Annie Hardy and Michael Calabrese revive the 1990s distorted guitar sound on their 4-song EP, with a stripped down set-up of guitar(s), drums, and vocals from Annie. Giant Drag started in the early 2000s, but the sound and vocals are reminiscent of bands like Sonic Youth and Helium. Annie’s vocals retain their vinegary sweetness as the lean guitars wheel around and clash with both dissonance and melody (the key to Sonic Youth’s sound).
“Swan Song” is a bit spare at first, with Annie sing-talking in a high, tart tone, but then a rhythmic drum beat kicks in along with picked, bright guitar and another buzzing guitar line. Wordless, airy female backing vocals swirl around until the 3-minute mark when the pace suddenly builds and the distorted guitar comes to the fore, growling against the other guitar that follows Annie’s beguilingly girlish melody line.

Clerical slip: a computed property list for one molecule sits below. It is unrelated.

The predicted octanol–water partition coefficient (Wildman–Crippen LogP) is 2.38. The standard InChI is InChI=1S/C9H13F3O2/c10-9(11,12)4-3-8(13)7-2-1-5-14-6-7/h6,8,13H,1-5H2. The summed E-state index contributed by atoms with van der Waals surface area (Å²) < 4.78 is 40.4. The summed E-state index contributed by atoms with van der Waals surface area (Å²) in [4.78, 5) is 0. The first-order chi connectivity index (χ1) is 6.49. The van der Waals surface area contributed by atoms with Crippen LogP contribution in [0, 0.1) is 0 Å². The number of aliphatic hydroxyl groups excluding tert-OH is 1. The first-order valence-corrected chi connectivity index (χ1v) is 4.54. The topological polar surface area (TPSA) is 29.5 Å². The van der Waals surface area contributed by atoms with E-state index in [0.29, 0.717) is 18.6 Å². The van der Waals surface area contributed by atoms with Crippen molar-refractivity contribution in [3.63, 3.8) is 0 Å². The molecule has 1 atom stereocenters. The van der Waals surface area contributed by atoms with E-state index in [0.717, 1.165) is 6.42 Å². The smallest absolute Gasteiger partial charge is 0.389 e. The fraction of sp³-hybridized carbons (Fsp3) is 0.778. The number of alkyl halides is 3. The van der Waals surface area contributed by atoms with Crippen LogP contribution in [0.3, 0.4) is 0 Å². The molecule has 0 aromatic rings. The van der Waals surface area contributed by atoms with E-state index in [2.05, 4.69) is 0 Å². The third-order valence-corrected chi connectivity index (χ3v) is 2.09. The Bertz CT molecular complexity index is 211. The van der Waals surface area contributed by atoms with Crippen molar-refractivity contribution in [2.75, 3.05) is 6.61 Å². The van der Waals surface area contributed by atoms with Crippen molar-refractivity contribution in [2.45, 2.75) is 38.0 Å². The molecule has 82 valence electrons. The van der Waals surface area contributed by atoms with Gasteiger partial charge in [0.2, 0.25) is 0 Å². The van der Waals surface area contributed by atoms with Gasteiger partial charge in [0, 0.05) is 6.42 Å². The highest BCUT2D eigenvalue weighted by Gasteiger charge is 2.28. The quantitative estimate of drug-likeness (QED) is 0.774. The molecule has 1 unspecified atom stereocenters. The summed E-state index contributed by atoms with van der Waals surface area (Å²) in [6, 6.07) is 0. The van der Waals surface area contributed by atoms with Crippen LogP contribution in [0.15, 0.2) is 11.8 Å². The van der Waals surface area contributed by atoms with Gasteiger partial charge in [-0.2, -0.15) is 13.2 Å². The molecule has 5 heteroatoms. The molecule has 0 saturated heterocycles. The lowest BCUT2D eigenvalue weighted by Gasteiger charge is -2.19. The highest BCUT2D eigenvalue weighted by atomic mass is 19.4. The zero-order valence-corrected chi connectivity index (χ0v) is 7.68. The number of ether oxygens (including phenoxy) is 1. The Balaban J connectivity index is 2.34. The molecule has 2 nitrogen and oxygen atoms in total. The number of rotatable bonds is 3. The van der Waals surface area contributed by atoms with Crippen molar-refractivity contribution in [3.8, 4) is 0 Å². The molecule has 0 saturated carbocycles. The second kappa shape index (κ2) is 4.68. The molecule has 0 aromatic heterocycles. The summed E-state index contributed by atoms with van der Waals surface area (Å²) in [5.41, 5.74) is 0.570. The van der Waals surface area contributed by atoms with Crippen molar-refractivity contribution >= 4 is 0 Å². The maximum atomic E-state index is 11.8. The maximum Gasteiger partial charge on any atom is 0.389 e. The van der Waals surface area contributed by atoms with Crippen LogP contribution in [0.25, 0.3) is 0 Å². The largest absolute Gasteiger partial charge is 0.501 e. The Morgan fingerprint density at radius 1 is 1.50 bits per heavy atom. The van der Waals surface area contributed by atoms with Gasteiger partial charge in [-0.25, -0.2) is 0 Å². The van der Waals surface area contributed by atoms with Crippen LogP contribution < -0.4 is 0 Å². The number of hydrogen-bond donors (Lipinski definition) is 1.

Annie lays it on the line vocally, emotionally, and lyrically on “Stuff to Live For”, starting out quietly and intimately, KatieJane Garside-like, breathing into the mic, with her emotions close to the surface and about to break through. A steady beat and angular, winding guitars accompany Annie as she pushes out her words, exclaiming to the point of shouting “Don’t tell me life’s a bore / I’ve got stuff to live for.” The intensity of the instrumentation increases with a bluesy refrain of guitar and constant cymbal crash.
“White Baby” sounds like a slightly muted, long-lost Placebo song (minus the dramatic whirlwind guitars) with Annie an uncanny ringer for, a twin sister to, Brian Molko. Rangy, hard guitars back Annie as she patters coyly that “You make me talk like a baby…” In a change of pace, “Heart Carl” is an alt-folk number with gently strummed acoustic guitar and a wistful, low-key Annie, with a slight waver on certain words, singing “We just want somebody to reach out and kiss / someone who hardly exists.”